How Safe is Your Embedded Software Environment?

The disclosure of the Spectre and Meltdown CPU vulnerabilities in 2018 brought a new level of focus to embedded environments. The exclamation mark was the assertion that a major U.S. CPU manufacturer advised Chinese tech companies of the vulnerability before they notified the U.S. government, thus mixing geopolitics with tech. One of the vulnerabilities dealt with [instruction] branch prediction, while the other deals with memory access. Both put a spotlight on low-level CPU vulnerabilities.

Not surprisingly, there have been a number of short and long-term reactions. At the recent Arm TechCon, Arm put a significant focus on its efforts. Arm is facing a tradeoff between what might be the optimal architecture and what they can do in the short-term with current architectures.

In the short-term, Arm is implementing memory mapping, pointer authentication, and privileged execution of security OSs. In the long-term, Arm is working with Cambridge University on CHERI (Capability Hardware Enhanced RISC) based architectures that aim to provide fine-grain control of what an executing process has access to. From the University of Cambridge website “The CHERI memory-protection features allow historically memory-unsafe programming languages such as C and C++ to be adapted to provide strong, compatible, and efficient protection against many currently widely exploited vulnerabilities. The CHERI scalable compartmentalization features enable the fine-grained decomposition of operating-system (OS) and application code, to limit the effects of security vulnerabilities in ways that are not supported by current architectures.”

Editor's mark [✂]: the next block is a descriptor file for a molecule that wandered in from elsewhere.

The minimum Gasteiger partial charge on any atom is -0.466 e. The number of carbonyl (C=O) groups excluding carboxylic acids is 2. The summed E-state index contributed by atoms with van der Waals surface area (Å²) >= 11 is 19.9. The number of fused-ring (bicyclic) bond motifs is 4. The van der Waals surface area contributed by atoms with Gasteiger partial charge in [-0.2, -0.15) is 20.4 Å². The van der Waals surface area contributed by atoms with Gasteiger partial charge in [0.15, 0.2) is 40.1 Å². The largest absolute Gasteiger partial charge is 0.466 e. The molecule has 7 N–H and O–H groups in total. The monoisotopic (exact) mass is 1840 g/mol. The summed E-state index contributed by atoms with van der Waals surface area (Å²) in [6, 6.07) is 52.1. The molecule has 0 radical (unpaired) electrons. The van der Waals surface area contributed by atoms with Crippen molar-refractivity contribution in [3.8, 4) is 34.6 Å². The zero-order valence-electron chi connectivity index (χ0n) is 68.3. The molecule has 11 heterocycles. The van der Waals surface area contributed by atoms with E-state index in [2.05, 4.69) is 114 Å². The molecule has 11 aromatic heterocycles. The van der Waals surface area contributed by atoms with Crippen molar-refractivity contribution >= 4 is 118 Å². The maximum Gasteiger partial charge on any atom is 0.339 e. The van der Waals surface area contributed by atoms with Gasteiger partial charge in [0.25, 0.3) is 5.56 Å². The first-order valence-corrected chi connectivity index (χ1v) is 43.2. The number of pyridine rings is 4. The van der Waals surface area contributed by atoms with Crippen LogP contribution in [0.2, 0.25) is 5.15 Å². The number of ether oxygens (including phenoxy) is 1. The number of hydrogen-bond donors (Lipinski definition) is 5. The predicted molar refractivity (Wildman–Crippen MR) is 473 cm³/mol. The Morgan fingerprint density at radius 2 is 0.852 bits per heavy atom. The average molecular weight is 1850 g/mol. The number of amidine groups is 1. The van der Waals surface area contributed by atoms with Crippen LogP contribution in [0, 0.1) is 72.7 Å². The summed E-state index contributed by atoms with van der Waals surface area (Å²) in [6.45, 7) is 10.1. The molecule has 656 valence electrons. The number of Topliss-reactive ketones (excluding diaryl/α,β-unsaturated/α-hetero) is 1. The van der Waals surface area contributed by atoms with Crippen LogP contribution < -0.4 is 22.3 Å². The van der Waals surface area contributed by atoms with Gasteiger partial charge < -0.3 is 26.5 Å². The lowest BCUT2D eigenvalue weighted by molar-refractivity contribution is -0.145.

CHERI is focused on the idea that processes should not be able to execute or change data in ways that lead to vulnerabilities, for example, processes should not be changing the instruction pipeline in unsafe ways or accessing the memory of other processes. This could be a significant step forward in embedded environment security. When I recently asked Arm executives about availability, they indicated there would not be generally available offerings for a number of years. One of the key issues is this kind of architecture might require a major change to software programming models and practices.

Arm is stuck in the kind of bind that all of us involved in tech have seen many times in our careers: what can we do given the limitations of the currently installed base of technology vs what will it take to move the customer base to a totally new way of doing things. Innovators dilemma? There is no implied criticism of Arm here. We have all seen this before, it is a difficult situation, especially if all the benefits of a new approach have not yet been proven in and all the migration issues have not been flushed out. It is on issues like this that great management teams earn their generous compensation packages. It takes talent, time, and perseverance to navigate transitions like this.

As we move to an IoT-driven world of 1 trillion+ devices, embedded security will only get more important. Even for traditional networking and security systems countries, securing control, data, service, and management plane processing is important, especially when general-purpose, non-fixed pipeline processing is involved.

Maybe the short-term responses around memory tagging, pointer authentication, and like approaches are enough for now. Are they enough in the future? I doubt this issue is going away anytime soon. The Important for any technology strategy is assessing the state of embedded processing vulnerabilities and having an explicit roadmap for addressing them, a roadmap this well understood and perhaps even well-communicated to customers, but even that decision is laced with challenging management considerations.

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